Some of Bruce Lee's loved ones like his daughter, Shannon Lee, aren't fans of the way Quentin Tarantino portrayed him in Once Upon a Time in Hollywood and now, the director's broke his silence during a press junket in Russia. The late martial arts icon was played by Mike Moh was seen in a friendly sparring match with the fictional stuntman Cliff Booth played by Brad Pitt.
Detractors argued Lee would never be as arrogant as depicted in the film and wouldn't trash talk about crippling Muhammad Ali (Cassius Clay) in the film. Further they argued Lee would never lost a fight against Booth. The film had the two even in a best two-out of three before the fight was broken up on the set of Lee's TV show The Green Hornet.
Tarantino begged to differ about the actor's behavior, as reported by the Hollywood Reporter, citing the actor's widow.
"[Lee was] kind of an arrogant guy. The way he was talking, I didn't just make a lot of that up. I heard him say things like that, to that effect. If people are saying, 'Well he never said he could beat up Muhammad Ali,' well yeah, he did. Not only did he say that, but his wife, Linda Lee, said that in her first biography I ever read … She absolutely said it."
The director added further context about each character's element.
"The reality of the situation is this: Cliff is a Green Beret. He has killed many men in WWII in hand-to-hand combat. What Bruce Lee is talking about in the whole thing is that he admires warriors. He admires combat, and boxing is a closer approximation of combat as a sport. Cliff is not part of the sport that is like combat, he is a warrior. He is a combat person."
Tarantino added Booth and Lee are experts in their own respective element.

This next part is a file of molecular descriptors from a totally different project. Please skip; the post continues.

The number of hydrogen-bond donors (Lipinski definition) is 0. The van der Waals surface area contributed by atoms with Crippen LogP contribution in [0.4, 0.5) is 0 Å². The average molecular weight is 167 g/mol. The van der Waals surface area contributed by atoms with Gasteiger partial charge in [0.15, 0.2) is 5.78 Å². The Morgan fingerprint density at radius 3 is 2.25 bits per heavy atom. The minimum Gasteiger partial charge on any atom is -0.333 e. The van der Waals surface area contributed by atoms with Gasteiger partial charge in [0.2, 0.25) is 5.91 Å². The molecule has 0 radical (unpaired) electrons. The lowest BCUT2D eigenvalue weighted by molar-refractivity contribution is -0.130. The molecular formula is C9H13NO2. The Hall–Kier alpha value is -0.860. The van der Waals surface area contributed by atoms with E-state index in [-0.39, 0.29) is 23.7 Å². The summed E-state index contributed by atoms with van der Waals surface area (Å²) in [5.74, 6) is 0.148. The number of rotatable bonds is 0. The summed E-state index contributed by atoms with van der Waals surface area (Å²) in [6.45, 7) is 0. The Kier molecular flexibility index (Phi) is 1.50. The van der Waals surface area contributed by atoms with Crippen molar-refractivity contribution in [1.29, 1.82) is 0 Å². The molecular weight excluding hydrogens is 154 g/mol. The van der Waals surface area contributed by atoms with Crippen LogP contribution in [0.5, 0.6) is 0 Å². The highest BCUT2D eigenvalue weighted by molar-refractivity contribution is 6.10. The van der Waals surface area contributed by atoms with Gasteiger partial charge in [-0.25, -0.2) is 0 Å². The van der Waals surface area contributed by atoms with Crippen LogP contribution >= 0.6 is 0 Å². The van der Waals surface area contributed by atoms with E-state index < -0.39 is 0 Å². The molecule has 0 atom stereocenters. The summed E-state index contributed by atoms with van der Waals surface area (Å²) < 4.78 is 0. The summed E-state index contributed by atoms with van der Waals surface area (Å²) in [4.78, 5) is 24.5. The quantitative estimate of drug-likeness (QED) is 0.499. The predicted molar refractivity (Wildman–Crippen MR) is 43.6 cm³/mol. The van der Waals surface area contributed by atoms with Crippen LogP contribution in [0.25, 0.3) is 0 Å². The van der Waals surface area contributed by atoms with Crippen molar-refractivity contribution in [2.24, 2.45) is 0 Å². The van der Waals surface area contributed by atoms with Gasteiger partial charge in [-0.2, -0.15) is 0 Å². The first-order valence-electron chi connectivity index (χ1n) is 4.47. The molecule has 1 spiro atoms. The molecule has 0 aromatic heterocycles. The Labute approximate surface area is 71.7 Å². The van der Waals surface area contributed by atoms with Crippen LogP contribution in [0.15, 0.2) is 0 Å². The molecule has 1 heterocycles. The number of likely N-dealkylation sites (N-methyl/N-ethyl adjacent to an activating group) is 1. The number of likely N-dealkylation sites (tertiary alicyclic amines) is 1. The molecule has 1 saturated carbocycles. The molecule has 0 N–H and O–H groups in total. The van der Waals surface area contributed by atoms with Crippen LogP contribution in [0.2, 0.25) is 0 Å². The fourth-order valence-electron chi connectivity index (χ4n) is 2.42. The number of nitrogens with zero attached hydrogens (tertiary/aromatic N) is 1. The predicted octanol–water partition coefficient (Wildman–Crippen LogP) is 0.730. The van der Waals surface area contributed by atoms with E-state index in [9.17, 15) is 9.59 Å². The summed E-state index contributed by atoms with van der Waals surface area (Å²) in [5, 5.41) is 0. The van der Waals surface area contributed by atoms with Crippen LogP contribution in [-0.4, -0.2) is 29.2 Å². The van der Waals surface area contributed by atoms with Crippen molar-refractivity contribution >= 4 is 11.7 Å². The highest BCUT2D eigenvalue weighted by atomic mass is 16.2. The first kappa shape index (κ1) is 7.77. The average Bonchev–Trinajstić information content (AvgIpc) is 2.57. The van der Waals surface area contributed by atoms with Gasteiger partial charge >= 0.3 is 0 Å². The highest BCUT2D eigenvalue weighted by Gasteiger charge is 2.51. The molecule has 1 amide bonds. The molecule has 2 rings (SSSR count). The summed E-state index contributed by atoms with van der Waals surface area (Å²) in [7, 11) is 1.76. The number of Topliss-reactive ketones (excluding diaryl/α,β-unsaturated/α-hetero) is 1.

"If Cliff were fighting Bruce Lee in a martial arts tournament in Madison Square Garden, Bruce would kill him. But if Cliff and Bruce were fighting in the jungles of the Philippines in a hand-to-hand combat fight, Cliff would kill him."
Given the martial artist's fight for respect in Hollywood, more should have probably been done in diligence on Tarantino's part. Tarantino didn't put Lee in his film to clearly tarnish his legacy. He's built his world and created stories at different times in this world. He's within his creative rights, but he should never assume the families of those those depicted would approve. As some of Lee's family and friends didn't approve, Tarantino also didn't seek the approval of director Roman Polanski, who was depicted along with his then-wife Sharon Tate, who was played by Margot Robbie.
Debra Tate talked to Vanity Fair about how her sister Sharon was depicted in the film.
"When I read the whole script, I knew that the real meat of the story was going to be Leo and Brad Pitt's characters. I mean, I really wish that Quentin Tarantino would do the Sharon Tate story, and I would love to see Margot play [that]… But that was not the movie that Quentin had written, and I knew it and I understood it. And it was his vision. I'm not going to tell anybody that has done such a wonderful job, and a respectful job at honoring a particular situation, that they have to do my version of a story. Although I really wish he would've."
Do you feel Tarantino was respectful to Lee's legacy? Should he have consulted with Shannon during filming?